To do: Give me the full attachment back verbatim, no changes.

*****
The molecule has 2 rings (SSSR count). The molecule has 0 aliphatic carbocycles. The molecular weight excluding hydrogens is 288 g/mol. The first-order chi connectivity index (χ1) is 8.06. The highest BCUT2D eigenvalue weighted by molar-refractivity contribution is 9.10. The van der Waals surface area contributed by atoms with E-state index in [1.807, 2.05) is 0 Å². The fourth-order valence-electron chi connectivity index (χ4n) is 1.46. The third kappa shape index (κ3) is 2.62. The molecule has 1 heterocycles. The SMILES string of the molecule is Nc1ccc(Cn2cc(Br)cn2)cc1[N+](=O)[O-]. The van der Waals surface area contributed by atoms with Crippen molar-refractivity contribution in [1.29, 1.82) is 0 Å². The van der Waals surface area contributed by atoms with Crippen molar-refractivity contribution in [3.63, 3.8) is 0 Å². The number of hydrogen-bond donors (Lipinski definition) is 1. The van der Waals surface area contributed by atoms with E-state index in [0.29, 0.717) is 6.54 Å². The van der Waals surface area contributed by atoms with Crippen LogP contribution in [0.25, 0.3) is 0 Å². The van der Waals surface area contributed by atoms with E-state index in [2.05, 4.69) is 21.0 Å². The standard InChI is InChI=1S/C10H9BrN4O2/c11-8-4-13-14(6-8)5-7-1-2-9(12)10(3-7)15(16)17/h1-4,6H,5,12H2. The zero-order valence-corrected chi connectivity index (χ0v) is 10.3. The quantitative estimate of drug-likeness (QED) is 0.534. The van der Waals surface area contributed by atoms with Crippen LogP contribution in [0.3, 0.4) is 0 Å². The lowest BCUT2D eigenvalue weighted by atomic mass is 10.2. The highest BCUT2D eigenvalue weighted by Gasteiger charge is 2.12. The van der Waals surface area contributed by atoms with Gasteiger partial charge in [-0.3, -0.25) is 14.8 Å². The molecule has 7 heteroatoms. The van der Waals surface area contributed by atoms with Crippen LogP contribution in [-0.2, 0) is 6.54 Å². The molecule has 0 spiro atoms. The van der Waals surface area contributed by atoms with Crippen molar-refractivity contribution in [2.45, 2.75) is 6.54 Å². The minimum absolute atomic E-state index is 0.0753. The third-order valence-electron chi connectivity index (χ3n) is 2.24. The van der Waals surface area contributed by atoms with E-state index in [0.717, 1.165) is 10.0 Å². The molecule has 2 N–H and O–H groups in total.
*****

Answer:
The molecule has 2 rings (SSSR count). The molecule has 0 aliphatic carbocycles. The molecular weight excluding hydrogens is 288 g/mol. The first-order chi connectivity index (χ1) is 8.06. The highest BCUT2D eigenvalue weighted by molar-refractivity contribution is 9.10. The van der Waals surface area contributed by atoms with E-state index in [1.807, 2.05) is 0 Å². The fourth-order valence-electron chi connectivity index (χ4n) is 1.46. The third kappa shape index (κ3) is 2.62. The molecule has 1 heterocycles. The SMILES string of the molecule is Nc1ccc(Cn2cc(Br)cn2)cc1[N+](=O)[O-]. The van der Waals surface area contributed by atoms with Crippen molar-refractivity contribution in [1.29, 1.82) is 0 Å². The van der Waals surface area contributed by atoms with Crippen molar-refractivity contribution in [3.63, 3.8) is 0 Å². The number of hydrogen-bond donors (Lipinski definition) is 1. The van der Waals surface area contributed by atoms with E-state index in [0.29, 0.717) is 6.54 Å². The van der Waals surface area contributed by atoms with Crippen LogP contribution in [0.25, 0.3) is 0 Å². The van der Waals surface area contributed by atoms with E-state index in [2.05, 4.69) is 21.0 Å². The standard InChI is InChI=1S/C10H9BrN4O2/c11-8-4-13-14(6-8)5-7-1-2-9(12)10(3-7)15(16)17/h1-4,6H,5,12H2. The zero-order valence-corrected chi connectivity index (χ0v) is 10.3. The quantitative estimate of drug-likeness (QED) is 0.534. The van der Waals surface area contributed by atoms with Crippen LogP contribution in [0.3, 0.4) is 0 Å². The lowest BCUT2D eigenvalue weighted by atomic mass is 10.2. The highest BCUT2D eigenvalue weighted by Gasteiger charge is 2.12. The van der Waals surface area contributed by atoms with Gasteiger partial charge in [-0.3, -0.25) is 14.8 Å². The molecule has 7 heteroatoms. The van der Waals surface area contributed by atoms with Crippen LogP contribution in [-0.2, 0) is 6.54 Å². The molecule has 0 spiro atoms. The van der Waals surface area contributed by atoms with Crippen molar-refractivity contribution in [2.45, 2.75) is 6.54 Å². The minimum absolute atomic E-state index is 0.0753. The third-order valence-electron chi connectivity index (χ3n) is 2.24. The van der Waals surface area contributed by atoms with E-state index in [0.717, 1.165) is 10.0 Å². The molecule has 2 N–H and O–H groups in total.